A big jump in Indiana county jail overcrowding has state lawmakers looking to partially roll back a nearly decade-old criminal sentencing overhaul and let judges send more people convicted of low-level felonies into state prisons.
The husband of a late Indiana legislator has died in state prison, where he was serving a 55-year sentence for the 2018 shooting death of a northwestern Indiana attorney.
The Court of Appeals of Indiana is allowing a negligence complaint by a prisoner against the Indiana Department of Correction to proceed, partially reversing a dismissal by the Perry Circuit Court.
A man has been sentenced to prison for a string of arsons over a number of years in Indianapolis. David Bradshaw will serve 32 years in the Indiana Department of Correction as part of a 40-year total sentence, the Marion County Prosecutor’s Office said.
The lawsuits filed by the American Civil Liberties Union of Indiana claim the conditions at the maximum-security Miami Correctional Facility near Peru amounted to cruel and unusual punishment.
The Indiana Court of Appeals has ruled against an inmate who sued after money was withdrawn from his prison account to pay for the medical bills of a correctional officer he injured 30 years ago.
The State Budget Committee has approved spending $12 million for engineering and design work on a planned $400 million rebuild of a deteriorating state prison in northwest Indiana.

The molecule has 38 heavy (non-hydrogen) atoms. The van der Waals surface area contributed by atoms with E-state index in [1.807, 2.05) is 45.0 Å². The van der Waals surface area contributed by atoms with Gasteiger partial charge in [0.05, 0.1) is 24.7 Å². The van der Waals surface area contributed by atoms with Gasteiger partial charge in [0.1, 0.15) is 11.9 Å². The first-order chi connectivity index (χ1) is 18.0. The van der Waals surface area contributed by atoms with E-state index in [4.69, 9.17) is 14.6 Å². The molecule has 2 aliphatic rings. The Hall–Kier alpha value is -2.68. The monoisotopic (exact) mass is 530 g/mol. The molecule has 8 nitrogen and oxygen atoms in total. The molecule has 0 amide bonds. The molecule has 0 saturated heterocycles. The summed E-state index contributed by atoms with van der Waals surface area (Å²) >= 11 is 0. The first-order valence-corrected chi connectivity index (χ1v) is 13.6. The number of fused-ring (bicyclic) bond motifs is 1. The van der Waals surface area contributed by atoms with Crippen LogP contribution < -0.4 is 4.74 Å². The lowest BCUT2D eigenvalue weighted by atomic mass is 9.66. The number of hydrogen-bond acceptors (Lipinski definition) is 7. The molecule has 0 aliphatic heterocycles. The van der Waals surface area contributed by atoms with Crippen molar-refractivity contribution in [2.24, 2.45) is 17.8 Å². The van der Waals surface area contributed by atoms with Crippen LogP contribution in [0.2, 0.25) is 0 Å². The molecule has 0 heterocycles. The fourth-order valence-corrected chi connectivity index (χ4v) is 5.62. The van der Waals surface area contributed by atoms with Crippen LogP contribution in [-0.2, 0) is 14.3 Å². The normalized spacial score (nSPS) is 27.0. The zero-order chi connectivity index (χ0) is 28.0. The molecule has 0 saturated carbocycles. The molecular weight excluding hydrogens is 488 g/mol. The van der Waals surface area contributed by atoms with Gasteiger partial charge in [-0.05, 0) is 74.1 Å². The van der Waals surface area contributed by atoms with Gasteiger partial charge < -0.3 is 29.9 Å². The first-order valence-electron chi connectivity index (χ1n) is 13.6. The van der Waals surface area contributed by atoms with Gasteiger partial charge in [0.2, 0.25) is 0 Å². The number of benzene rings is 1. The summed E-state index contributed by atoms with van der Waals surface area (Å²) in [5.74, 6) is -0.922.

It’s now up to a trial court to calculate credit time and determine whether a man who was released from prison too soon should be reincarcerated or remain free, the Indiana Supreme Court wrote in a Monday reversal.
An inmate at the Pendleton Correctional Facility represented himself against a former guard for use of excessive force in a legal battle that lasted for nearly six years before culminating in March in an in-person bench trial and an award of $35,000.
Indiana could pay about 50% more a year for prison medical services with a new contractor picked by state officials.
Described as a “model of the nation,” an Indiana juvenile justice reform bill passed the Indiana House of Representatives with Democrats and Republicans all voting in support of the measure.
An order requiring a confidential informant to sit for a face-to-face interview with defense counsel will be reviewed by the Indiana Supreme Court during oral arguments Thursday. Justices will also hear arguments on petition to transfer in a case where a defendant was erroneously released from prison then reincarcerated.
An Indiana trial court properly denied expungement to an out-of-state inmate convicted of murder in Indiana, the Indiana Court of Appeals has ruled.
When juvenile defendants are tried in adult court, parents who are also witnesses may be excluded from witness-separation orders if their children establish them as “essential” to the presentation of evidence, the Indiana Supreme Court has ruled. However, applying that holding to the facts of the case before them, justices concluded an Elkhart County teen failed to establish his mom was “essential” to his attempted murder defense.